It is likely that the extent of occurrence will decline in future. The ongoing decline in population sizes (e.g. Baird & Dann 2003) is likely to lead to the fragmentation of existing populations and, ultimately, to a contraction in the limits of the distribution, especially in New South Wales (Weston 2006, pers. comm.).
Threats An assessment of risks to Hooded Plovers has been conducted on Parks Victoria (PV) managed land (which comprises about 82% of the Victorian population). The four highest risks that have the most impact are: human disturbance, introduced predators, habitat modification and dogs. Overall, Hooded Plover populations are declining because of low breeding success and availability of habitat which is likely to limit the amount of breeding (Weston 2003)
Breeding success can be severely limited due to a range of natural and human related factors. High seas can wash away nests, eggs or chicks, predation by foxes, cats, silver gulls, ravens and other scavengers, disturbance by dogs and humans and physical crushing of nests and eggs by vehicles, trampling by stock, horses and foot traffic. Due to the long incubation period and the inability of chicks to fly for at least three weeks each clutch is vulnerable to a range of threats for nearly a two-month period. Considering the breeding season also coincides with the highest period of beach usage by humans this can add additional pressure, which can result in low breeding success.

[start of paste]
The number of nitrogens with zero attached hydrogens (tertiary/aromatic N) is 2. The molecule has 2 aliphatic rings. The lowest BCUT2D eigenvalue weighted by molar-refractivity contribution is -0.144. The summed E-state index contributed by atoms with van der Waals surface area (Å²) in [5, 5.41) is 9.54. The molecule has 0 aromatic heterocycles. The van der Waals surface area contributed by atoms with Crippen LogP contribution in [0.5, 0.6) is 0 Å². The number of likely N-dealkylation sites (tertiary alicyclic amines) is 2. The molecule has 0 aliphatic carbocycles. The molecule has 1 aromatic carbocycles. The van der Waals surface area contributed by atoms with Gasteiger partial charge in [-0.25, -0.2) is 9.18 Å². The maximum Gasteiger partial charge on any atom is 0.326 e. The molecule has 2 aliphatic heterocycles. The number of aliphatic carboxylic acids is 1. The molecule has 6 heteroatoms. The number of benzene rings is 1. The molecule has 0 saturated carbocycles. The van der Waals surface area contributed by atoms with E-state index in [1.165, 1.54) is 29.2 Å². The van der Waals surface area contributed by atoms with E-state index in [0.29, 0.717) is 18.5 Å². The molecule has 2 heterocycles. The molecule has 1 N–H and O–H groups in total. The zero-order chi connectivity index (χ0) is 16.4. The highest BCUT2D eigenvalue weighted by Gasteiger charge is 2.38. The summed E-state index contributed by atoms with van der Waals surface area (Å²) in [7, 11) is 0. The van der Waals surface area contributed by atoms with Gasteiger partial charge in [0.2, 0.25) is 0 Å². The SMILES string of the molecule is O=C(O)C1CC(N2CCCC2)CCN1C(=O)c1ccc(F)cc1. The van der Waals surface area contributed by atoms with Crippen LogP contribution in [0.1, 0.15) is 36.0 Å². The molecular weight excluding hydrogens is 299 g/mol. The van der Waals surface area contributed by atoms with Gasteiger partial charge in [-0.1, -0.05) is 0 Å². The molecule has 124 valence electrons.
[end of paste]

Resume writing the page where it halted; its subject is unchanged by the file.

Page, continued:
Monitoring of the 2006/2007 and 2007/2008 breeding seasons found that out of a total of 304 nests there were 714 eggs in total but only 67 birds reached fledgling stage. 64% of nests failed during the egg stage of development. Fox predation, impacts from high tide events and disturbance from humans and dogs were recorded as causes for loss (Birds Australia 2008).
In recent years there has been disappointing results from nesting attempts at Pt Lonsdale, 13th Beach, Baraham River and Logans Beach, Warrnambool. These are all highly used areas by the public and people need to be aware of the need to keep away from nests and control dogs to minimise disturbance to Hooded Plover eggs and chicks.
Sources - see links
Audio - Mike Hast interviews Malcolm Brown on the plight of the Hooded Plovers
Birdnet Hooded Plover Fact Sheet
- The four highest risks that have the most impact are: human disturbance, introduced predators, habitat modification and dogs.
Victorian Flora and Fauna Guarentee Act Action Statement
- Encourage local authorities to adopt and enforce controls over dogs on beaches during the breeding
- On the recommendation of DCE and the local conservation society, and in response to other public comment, the Shire of Phillip Island has banned dogs during the breeding season on five beaches used by Hooded Plovers..
EPBC Information (SPRAT Profile)
- Bans or regulations on domestic dogs at some beaches during the Hooded Plover (eastern) breeding season.